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Re: Each year Americans buy a record number of new books from  [#permalink]

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New post 18 Oct 2014, 07:04
This question is an EXCEPT question. It asks you to identify the answer that does not resolve the paradox. The paradox is that Americans buy a larger number of books each year, yet read fewer books each year. Any answer that resolves this paradox can be eliminated.

Choice B explains the paradox by showing how Americans are not taking advantage of a way to read books without buying them. If this number decreases the number of books read decreases without a decrease in the number of books purchased.
Choice C resolves the paradox by showing that Americans are now reading fewer of the books that they buy. So an increase in books sold does not necessarily mean an increase in books read.
Choice D seeks to show why more Americans would be buying more books – without necessarily reading more of them. If, in the past, each book was read more than once, whereas today each person wants their own copy, this would show an increase in books purchased without an increase in books read.
Choice E resolves by showing that it is financially possible for more people to purchase books than in the past. This answer probably resolves the paradox in the least satisfying way as compared to choices B, C, and D.

Choice A is the correct answer because it does not resolve the paradox. What if the number of nonfiction books read did increase, while the number of novels decreased? The point is that these are all books. So if we know that the overall number of books read is down, it really does not matter what the breakdown of those books, in terms of fiction and nonfiction, is.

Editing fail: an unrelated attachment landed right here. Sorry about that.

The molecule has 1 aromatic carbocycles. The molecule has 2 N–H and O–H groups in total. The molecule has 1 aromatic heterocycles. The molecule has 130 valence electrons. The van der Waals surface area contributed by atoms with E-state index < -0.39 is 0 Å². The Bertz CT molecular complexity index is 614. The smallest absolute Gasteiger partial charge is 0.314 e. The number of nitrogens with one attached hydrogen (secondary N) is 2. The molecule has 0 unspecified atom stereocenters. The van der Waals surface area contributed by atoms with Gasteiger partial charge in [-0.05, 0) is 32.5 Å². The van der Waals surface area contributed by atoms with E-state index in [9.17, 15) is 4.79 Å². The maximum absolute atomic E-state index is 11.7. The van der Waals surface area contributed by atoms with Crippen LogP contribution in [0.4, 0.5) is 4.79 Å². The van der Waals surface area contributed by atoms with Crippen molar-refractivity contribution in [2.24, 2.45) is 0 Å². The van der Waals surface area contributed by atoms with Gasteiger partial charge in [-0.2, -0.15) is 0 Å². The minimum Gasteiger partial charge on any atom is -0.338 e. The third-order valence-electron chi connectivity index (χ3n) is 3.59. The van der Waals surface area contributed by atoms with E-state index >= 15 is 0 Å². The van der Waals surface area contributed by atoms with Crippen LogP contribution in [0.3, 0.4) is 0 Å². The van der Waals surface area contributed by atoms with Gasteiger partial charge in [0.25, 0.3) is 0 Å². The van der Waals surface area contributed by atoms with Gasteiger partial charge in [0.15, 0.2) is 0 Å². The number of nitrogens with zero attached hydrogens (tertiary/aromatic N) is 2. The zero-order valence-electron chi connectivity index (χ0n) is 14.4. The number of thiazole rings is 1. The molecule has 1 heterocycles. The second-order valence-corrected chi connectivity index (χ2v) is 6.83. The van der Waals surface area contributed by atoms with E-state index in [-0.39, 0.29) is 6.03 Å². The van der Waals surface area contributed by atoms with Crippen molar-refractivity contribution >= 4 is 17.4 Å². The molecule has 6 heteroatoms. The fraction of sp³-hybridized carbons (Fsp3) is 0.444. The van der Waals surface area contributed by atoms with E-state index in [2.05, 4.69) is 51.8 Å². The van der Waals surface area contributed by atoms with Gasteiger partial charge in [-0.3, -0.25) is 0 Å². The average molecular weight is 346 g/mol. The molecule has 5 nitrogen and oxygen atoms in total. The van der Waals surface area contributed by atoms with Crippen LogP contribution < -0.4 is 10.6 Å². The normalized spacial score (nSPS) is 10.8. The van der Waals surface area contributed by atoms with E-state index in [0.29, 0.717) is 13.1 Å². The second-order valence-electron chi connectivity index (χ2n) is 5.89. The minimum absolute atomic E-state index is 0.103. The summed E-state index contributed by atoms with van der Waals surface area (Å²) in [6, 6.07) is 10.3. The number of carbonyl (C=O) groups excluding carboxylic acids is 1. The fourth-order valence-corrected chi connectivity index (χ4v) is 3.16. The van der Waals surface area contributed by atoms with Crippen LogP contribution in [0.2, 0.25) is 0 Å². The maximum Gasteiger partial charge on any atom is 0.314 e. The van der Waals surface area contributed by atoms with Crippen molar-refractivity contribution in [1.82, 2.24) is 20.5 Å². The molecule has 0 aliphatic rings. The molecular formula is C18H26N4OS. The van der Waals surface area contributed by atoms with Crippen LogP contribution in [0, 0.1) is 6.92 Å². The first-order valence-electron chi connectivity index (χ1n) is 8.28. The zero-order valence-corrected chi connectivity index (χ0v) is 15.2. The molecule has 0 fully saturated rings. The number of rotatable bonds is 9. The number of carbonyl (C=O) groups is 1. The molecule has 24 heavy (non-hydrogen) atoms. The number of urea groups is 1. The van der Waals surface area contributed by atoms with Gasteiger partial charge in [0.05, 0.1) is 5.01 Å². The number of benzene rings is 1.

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Re: Each year Americans buy a record number of new books from  [#permalink]

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New post 31 Jul 2016, 10:54
naren485 wrote:
Each year Americans buy a record number of new books from retail bookstores and online retailers. Despite these robust book sales, the average American reads fewer books each year than the year before.

Each of the following, if true, could explain the simultaneous increase in book sales and decrease in the number of books Americans read EXCEPT:

A. During this year, the number of nonfiction books that Americans read increased faster than the number of novels read decreased.
B. The number of books borrowed from public libraries decreased by 30% in the last ten years.
C. Historically, Americans have read more than two-thirds of the books they purchased, but recently that number has dropped to less than forty percent.
D. More Americans have their own personal libraries of books today than in the past and therefore choose to purchase a book rather than to borrow it from a friend.
E. More books are available at a discount today, from bargain booksell ers and online retailers, than at any time in the past


The question stem should say either increase in book sales or decrease in number of books. Because in none of the options the two results are simultaneously happening.
Can somebody please confirm?
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Each year Americans buy a record number of new books from  [#permalink]

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New post 31 Jul 2016, 11:05
RK84 wrote:
naren485 wrote:
Each year Americans buy a record number of new books from retail bookstores and online retailers. Despite these robust book sales, the average American reads fewer books each year than the year before.

Each of the following, if true, could explain the simultaneous increase in book sales and decrease in the number of books Americans read EXCEPT:

A. During this year, the number of nonfiction books that Americans read increased faster than the number of novels read decreased. -- IRRELEVANT to Resolve the PARADOX . hence the correct answer.
B. The number of books borrowed from public libraries decreased by 30% in the last ten years.
C. Historically, Americans have read more than two-thirds of the books they purchased, but recently that number has dropped to less than forty percent.